Two things that have come through my life recently have me thinking about problems and solutions. The first is an incredibly well-presented online video and website called The Story of Stuff. In it, activist Annie Leonard describes her years-long investigation of the lifetime of consumer goods: where they come from, how they get in our homes and what happens when we trash them. The video is about 20 minutes long and worth a look. Its design is simple and elegant and features clever animations and plain, urgent language.
But something about it makes me feel uncomfortable. It’s 19 minutes and 30 seconds about the problem at hand and roughly 30 seconds about hope for change. It appears to be aimed at the average consumer, but its educational tone comes across as a bit pedantic. It encourages viewers to stay on the site and click around for information and stories about positive change, and that’s probably where the real use of the site comes in, but I expect only a small percentage of viewers take the time to stick with it — especially if they approach the topic as skeptics.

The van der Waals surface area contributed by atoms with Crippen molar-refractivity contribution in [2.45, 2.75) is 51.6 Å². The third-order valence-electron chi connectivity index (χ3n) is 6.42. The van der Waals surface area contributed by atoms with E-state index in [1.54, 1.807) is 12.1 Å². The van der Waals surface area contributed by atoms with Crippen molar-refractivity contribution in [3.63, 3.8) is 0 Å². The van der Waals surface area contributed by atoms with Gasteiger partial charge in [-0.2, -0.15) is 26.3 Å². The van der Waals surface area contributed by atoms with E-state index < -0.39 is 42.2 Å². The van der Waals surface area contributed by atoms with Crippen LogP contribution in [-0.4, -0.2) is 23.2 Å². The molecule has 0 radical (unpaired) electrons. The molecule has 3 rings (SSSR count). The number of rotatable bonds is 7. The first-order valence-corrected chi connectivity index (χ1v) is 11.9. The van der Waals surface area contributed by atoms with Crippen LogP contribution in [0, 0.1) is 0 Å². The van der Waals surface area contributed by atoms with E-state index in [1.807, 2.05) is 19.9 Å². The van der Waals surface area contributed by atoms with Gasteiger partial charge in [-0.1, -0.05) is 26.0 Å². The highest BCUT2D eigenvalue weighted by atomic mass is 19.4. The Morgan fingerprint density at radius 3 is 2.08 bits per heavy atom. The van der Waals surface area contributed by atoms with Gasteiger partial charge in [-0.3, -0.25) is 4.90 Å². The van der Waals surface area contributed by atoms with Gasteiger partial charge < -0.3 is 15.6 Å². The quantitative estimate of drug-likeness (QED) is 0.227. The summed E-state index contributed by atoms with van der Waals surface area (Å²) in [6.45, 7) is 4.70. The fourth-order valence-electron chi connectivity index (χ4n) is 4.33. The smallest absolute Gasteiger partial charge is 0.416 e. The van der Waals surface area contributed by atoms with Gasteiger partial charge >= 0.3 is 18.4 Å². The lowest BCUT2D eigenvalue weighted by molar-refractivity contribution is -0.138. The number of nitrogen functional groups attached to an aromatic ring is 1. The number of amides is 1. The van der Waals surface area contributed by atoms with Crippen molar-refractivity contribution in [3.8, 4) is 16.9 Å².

Contrast this with a talk I went to last night by Chris Turner, journalist and author of the book The Geography of Hope: A Guided Tour of the World We Need. Through a photo slideshow and Q&A session, Turner outlined some of the amazing strides being made in sustainable living in places like Germany, Denmark, New Mexico and Thailand. Concrete examples of new ways to live, with an emphasis on renewable energy, reducing consumption and recycling. He mentioned a new wave of environmentalism, moving beyond doom-and-gloom predictions and concentrating on what is possible with the technology and willpower we already possess.
In my mind, this is the best way to reach the constituencies of people who remain doubtful about the urgency of climate change or the problems with the free market system. Enough warnings. Those who will listen to the warnings have already heard, and those who will not need a new kind of motivation for change. By getting the word out — and Turner mentioned an activist he knows who consults for Wal-Mart, and the importance of spreading our messages through the mainstream, commercial media — we are best positioned to inspire change in others.
IMAGE: STILL FROM THE STORY OF STUFF